Kids! Collect stories about the Civil War and civil rights! The National Park Service is offering more than 500 trading cards to mark the 150th anniversary of the Civil War. Visit a park in person to earn a card (sorry, cards cannot be mailed). Ask a ranger or stop by the visitor center at a participating park. You can view all the cards online and discover stories from nearly 90 national parks in 31 states and the District of Columbia. You'll be surprised at what you will learn.
Charles Appleton Longfellow
Born: June 9, 1844
Charles Longfellow, son of the famous poet Henry Wadsworth Longfellow, ran away from home in 1863 to join the Union Army. He became a lieutenant in the 1st Massachusetts Cavalry regiment in the Army of the Potomac. Charles was seriously wounded in November 1863 while participating in the Mine Run Campaign in Virginia.
Born: January 6, 1811
Charles Sumner was an abolitionist, lawyer, United States senator from Massachusetts, and poet Henry Wadsworth Longfellow's best friend. A strong civil rights advocate, in 1848 he and the African American attorney, Robert Morris, defended a young girl who was not allowed to attend a nearby school because she was black. Sumner also helped write the first civil rights bill.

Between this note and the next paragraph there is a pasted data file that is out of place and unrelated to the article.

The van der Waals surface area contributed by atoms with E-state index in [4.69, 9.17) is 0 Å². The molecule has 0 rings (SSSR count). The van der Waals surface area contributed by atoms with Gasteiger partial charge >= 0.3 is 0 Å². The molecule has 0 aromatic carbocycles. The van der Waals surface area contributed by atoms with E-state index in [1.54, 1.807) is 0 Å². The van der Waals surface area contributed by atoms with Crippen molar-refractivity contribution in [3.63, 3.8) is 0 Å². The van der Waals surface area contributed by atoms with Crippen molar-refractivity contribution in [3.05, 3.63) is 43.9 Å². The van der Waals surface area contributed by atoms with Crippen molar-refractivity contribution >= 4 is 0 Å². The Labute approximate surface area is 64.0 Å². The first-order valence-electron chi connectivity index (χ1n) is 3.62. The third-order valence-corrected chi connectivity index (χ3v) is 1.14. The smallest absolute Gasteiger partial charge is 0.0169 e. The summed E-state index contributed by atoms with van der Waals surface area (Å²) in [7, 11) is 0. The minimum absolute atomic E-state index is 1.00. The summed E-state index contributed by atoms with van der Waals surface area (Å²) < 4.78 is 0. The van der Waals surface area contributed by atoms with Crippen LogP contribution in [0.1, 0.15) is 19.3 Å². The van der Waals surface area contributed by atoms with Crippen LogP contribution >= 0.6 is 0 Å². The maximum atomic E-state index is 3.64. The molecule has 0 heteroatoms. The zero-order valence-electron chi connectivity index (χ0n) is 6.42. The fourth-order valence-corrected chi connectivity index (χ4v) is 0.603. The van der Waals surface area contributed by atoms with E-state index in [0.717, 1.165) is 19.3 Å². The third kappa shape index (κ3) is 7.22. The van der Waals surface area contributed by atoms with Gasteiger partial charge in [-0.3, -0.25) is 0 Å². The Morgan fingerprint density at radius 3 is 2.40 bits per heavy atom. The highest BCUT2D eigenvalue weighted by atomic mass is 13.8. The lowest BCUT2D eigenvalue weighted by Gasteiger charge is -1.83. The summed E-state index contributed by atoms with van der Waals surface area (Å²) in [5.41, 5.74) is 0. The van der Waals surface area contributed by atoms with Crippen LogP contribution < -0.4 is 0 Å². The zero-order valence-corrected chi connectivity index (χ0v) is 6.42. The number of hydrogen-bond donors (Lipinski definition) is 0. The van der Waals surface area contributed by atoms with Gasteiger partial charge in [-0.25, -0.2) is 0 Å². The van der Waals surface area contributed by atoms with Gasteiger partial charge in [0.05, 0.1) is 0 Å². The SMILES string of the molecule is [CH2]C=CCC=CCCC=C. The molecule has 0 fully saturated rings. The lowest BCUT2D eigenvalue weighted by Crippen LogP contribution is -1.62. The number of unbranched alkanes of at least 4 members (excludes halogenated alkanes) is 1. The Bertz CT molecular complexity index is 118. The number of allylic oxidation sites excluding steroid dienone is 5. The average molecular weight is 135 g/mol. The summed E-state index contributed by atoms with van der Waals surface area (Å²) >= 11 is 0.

Born: March 23, 1834
Stephen Longfellow, nephew of the famous poet Henry Wadsworth Longfellow, served in the 20th Massachusetts Infantry during the Civil War. This unit, also known as the "Harvard Regiment," had some of the highest losses of any Union regiment during the Civil War. Stephen was wounded at Fredericksburg, Gettysburg, and Spotsylvania.
The Bee was a group of teenaged Cambridge, Massachusetts girls that formed a sewing circle to contribute to the Civil War effort by sewing shirts, knitting socks, and rolling bandages for the soldiers. They named themselves "the Banks Brigade" after Union General Nathaniel Banks. This was shortened to "the B.B." and finally "the Bee."